What I’m Reading

The Ask and the Answer, the second book in Patrick Ness’ Chaos Walking series, is kicking me right in the feels. I can’t really talk about it without spoiling The Knife of Never Letting Go. I’m almost to the end and have ordered the third book, Monsters of Men, from the library already, since I’m expecting another cliffhanger here.

I’m also in the middle of wingless, scorched & beautiful, a poetry chapbook by Allie Marini Batts, which I’m hoping to post a review of later this week.

I stalled out a bit on Don Quixote but have started up again.

What I’m Writing

I’ve pulled one of the poems from the chapbook (maybe). I keep going back and forth on it, since I’m not sure it’s ready (so pulling it is probably the best option — maybe).

In the meantime, I’ve compiled a list of publishers to send my chapbook out to (thanks to some advice from Allie). I’ll be sending it out just as soon as I bring myself to finalize the collection.

Goal(s) for this week: Submit chapbook. Gather together poem drafts I’ve written from internet and the universe and organize them in my computer.

What’s Inspiring Me Right Now

I’ve started in on a modified version of Whole 30 today, which is to say that I’m trying to stick to veggies and proteins with some fruits. So, primarily no added sugar, no dairy, no grains, no legumes (although I’m still eating premade salads that do not follow the rules for lunches, because it’s what I’m capable of right now and I have a couple of cookies I plan to eat this week instead of throw out). This modified version may lead to me trying the strict version, though we’ll see.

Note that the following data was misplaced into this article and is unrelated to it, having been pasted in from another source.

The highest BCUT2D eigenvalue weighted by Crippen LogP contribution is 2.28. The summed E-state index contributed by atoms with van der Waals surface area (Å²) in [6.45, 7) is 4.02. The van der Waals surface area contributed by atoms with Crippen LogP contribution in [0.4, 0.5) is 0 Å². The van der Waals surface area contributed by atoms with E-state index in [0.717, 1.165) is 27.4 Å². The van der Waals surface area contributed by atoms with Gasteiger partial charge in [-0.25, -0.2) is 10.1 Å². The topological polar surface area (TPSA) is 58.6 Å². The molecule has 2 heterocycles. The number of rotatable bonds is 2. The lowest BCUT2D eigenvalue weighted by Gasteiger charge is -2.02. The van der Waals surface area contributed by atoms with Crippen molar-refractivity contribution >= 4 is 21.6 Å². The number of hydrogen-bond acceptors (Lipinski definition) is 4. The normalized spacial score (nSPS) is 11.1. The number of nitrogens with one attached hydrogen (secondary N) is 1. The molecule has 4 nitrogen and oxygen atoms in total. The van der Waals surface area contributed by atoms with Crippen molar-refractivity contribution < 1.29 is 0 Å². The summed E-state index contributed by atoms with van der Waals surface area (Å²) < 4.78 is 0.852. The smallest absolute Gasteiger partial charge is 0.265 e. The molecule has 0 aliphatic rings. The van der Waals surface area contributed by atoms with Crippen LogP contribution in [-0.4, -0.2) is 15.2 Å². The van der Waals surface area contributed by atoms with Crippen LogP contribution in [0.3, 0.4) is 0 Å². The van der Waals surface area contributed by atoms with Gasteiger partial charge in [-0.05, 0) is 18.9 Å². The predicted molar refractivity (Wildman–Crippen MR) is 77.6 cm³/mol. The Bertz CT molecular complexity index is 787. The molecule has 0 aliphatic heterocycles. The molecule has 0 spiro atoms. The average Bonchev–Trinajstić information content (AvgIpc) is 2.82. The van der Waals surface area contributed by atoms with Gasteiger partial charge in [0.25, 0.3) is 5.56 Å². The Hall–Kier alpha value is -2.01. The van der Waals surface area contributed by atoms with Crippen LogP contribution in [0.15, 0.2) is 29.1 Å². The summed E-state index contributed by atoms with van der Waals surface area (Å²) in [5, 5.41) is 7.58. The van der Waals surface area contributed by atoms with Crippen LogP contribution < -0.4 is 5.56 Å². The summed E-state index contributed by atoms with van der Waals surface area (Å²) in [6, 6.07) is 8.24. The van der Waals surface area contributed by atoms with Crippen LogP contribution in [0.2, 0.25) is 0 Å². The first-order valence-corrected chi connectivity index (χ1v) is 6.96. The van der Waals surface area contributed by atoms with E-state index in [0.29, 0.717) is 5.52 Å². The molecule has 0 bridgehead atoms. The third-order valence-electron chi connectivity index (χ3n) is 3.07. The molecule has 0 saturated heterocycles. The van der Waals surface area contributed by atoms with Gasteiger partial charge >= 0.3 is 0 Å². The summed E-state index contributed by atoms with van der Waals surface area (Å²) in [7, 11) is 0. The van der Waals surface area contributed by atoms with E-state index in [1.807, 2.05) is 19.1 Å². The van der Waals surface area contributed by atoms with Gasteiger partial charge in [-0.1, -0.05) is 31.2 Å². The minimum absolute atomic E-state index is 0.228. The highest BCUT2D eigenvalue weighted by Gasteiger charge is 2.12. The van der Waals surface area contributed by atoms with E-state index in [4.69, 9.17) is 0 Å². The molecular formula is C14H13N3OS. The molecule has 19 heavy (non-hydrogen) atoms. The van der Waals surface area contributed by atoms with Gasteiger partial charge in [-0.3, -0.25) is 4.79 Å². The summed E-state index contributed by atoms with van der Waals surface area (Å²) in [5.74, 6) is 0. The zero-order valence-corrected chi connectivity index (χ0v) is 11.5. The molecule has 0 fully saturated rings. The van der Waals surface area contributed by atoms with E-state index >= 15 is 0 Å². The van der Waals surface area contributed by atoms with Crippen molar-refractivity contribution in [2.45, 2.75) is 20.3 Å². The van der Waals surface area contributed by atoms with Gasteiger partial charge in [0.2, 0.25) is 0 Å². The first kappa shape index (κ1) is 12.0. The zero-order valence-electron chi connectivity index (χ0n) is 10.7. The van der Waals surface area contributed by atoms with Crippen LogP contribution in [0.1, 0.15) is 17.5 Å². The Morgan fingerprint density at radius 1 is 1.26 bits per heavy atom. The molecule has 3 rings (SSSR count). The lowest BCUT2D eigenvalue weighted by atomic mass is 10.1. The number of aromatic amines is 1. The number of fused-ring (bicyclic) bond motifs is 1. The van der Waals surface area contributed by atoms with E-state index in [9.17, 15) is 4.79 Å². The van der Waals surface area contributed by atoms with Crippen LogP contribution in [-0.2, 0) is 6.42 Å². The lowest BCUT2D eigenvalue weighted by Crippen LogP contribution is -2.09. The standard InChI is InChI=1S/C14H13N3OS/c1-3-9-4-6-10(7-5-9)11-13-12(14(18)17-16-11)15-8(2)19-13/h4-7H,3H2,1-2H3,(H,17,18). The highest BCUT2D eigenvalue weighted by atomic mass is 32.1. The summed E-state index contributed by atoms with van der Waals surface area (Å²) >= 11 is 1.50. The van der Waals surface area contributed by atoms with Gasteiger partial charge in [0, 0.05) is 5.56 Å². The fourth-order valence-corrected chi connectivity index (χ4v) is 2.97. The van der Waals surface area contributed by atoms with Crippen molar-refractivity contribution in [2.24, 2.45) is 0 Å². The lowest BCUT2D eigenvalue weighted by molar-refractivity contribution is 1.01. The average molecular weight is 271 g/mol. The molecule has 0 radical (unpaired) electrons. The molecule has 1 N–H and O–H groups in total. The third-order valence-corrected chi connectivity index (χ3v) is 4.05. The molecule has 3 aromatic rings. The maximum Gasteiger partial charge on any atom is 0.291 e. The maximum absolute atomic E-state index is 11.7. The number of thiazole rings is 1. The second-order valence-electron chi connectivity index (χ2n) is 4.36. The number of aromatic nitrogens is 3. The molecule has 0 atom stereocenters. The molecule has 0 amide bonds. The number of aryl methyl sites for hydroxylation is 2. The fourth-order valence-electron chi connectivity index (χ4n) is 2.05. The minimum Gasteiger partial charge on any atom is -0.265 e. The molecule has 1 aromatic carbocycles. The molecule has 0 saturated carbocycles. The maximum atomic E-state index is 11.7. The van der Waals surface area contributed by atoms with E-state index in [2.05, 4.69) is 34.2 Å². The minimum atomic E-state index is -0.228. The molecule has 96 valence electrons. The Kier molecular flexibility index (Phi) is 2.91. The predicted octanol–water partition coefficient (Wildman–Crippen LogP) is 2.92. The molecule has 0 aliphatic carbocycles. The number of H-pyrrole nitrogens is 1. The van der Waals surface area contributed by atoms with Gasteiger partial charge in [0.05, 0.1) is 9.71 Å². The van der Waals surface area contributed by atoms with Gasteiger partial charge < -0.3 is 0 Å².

I’m finding this inspiring, because for a long while I stopped cooking other than throwing some frozen food item into an oven. This making me think differently and more creatively about the foods I eat and reminding me of yummie things I’ve forgotten about — like avocados and asparagus and brussel sprouts and other foods I haven’t been eating because I haven’t been cooking.

This process has me thinking about how I can find new ways to approach my writing life.

Linky Goodness

In Living Out Loud, Lise Quintana presents great reasons as to why writers should participate in reading their work out loud at events. Solid reasons all.


Apr 17 2015

Book Love: Under a Painted Sky by Stacey Lee